Companies are always trying to balance the needs of their shareholders, their employees, and their customers. The balance is difficult. Give too much cost savings to the customer and the shareholders and employees will suffer. Give to much compensation to the employees and the prices will go up (affecting customers) and the share price will go down. There is no free lunch.

2. You equate "strip-mining" with "haven't cared about society." What you really mean is that strip mining offends you personally; you want veto power over the legal and ethical practices of companies that are serving you. You turn the lights on; you take that for granted. It never occured to you that you are the one burning the coal that generates the electricity. The coal companies are serving you. Disconnect your A/C; then we can talk about how coal companies "don't care about society."

"A barren wasteland?" Last time I checked, trees grow back, whether we "reforest" or not. And if you don't own "the landscape" and the coal company does, who are you to tell them what to do with their land? That's elitism, not "caring about society."

3. Outsourcing always occurs at the expense of employees (read point 1 again). That's the definition of outsourcing. What do you do for a living? Whatever it is, your job exists because a company outsourced the need to you. That means you have taken somebody else's job. Does that make you (or the company) evil? No.

Companies have always outsourced at the expense of their employees. If there were a first law of economics (like there is a first law of thermodynamics), it would be that every benefit has a cost. Benefits don't grow on trees.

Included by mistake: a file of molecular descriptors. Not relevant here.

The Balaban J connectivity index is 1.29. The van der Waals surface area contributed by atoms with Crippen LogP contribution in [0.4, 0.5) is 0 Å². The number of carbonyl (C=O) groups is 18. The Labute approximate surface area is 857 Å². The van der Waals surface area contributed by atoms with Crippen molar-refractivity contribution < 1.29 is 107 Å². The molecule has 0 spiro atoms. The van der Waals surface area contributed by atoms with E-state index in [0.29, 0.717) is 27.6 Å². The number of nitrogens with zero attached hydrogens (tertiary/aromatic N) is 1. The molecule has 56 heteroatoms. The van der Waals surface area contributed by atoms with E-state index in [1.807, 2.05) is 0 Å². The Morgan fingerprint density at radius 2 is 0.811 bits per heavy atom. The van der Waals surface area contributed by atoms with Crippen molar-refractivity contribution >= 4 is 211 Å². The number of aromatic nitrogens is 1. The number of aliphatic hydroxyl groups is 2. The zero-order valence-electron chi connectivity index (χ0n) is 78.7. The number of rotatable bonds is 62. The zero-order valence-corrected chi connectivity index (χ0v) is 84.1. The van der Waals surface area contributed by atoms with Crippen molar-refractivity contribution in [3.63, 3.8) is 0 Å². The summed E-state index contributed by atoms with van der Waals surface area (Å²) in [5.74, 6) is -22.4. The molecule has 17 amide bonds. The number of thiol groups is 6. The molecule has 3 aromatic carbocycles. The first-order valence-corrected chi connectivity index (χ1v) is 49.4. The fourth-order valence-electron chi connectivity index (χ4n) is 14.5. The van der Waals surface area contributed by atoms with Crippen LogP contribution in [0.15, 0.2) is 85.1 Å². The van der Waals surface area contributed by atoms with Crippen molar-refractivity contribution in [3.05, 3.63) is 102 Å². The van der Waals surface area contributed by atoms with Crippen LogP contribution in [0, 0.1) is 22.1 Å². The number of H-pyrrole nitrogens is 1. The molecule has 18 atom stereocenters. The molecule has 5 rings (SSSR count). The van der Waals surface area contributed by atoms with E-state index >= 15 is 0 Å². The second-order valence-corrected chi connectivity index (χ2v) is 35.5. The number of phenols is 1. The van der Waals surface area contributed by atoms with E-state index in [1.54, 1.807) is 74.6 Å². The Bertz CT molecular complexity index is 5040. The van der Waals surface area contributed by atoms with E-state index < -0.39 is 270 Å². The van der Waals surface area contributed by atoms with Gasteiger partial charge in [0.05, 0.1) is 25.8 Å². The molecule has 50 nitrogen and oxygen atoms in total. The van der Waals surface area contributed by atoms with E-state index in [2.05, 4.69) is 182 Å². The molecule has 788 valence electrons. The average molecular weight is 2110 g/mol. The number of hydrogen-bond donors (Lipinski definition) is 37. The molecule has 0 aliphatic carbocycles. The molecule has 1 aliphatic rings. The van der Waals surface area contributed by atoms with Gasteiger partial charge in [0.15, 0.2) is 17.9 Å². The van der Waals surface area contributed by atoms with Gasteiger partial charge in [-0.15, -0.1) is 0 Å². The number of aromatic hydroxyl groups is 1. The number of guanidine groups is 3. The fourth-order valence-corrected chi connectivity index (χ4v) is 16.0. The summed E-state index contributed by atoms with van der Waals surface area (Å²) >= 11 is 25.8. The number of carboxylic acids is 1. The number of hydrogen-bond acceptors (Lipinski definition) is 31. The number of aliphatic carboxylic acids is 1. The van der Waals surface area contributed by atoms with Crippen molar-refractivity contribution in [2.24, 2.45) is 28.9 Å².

Explain to me how crippling a business (by never laying off anybody) treats people as ends in themselves. How is it that losing your competitive advantage, and becoming inefficient will help anybody? Businesses that are not competitive close down. Then everybody loses their jobs. Better that some lose their jobs than everybody losing their jobs.

You want the pie divided evenly. You must presuppose the pie exists. And there is your error in logic. The pie only exists if the company can create it (by constantly looking for ways to add value). The pie will never be divided evenly or "fairly" (whatever fairly means).

Do workers treat companies as means to ends? Do workers work for the paycheck, or do they work to serve their fellow man? People work to earn. Companies (investors) work to earn. There is no diffrence. Workers have just as much power as companies. Companies can layoff employees to improve their bottomline. Employees can layoff companies to improve their bottomline (take a new job).

4. The slave era does not represent a "personnel practice." You gotta come up with something better than that.

"Why doesn't firing someone just to turn a buck count as one of those practices?" What a loaded question. Companies work on the same financial incentives as employees. If you don't work, you don't earn. If you don't create value, you don't earn. If you don't earn, you don't get paid. If you don't get paid, you can't pay your mortage. Why is that so hard to understand?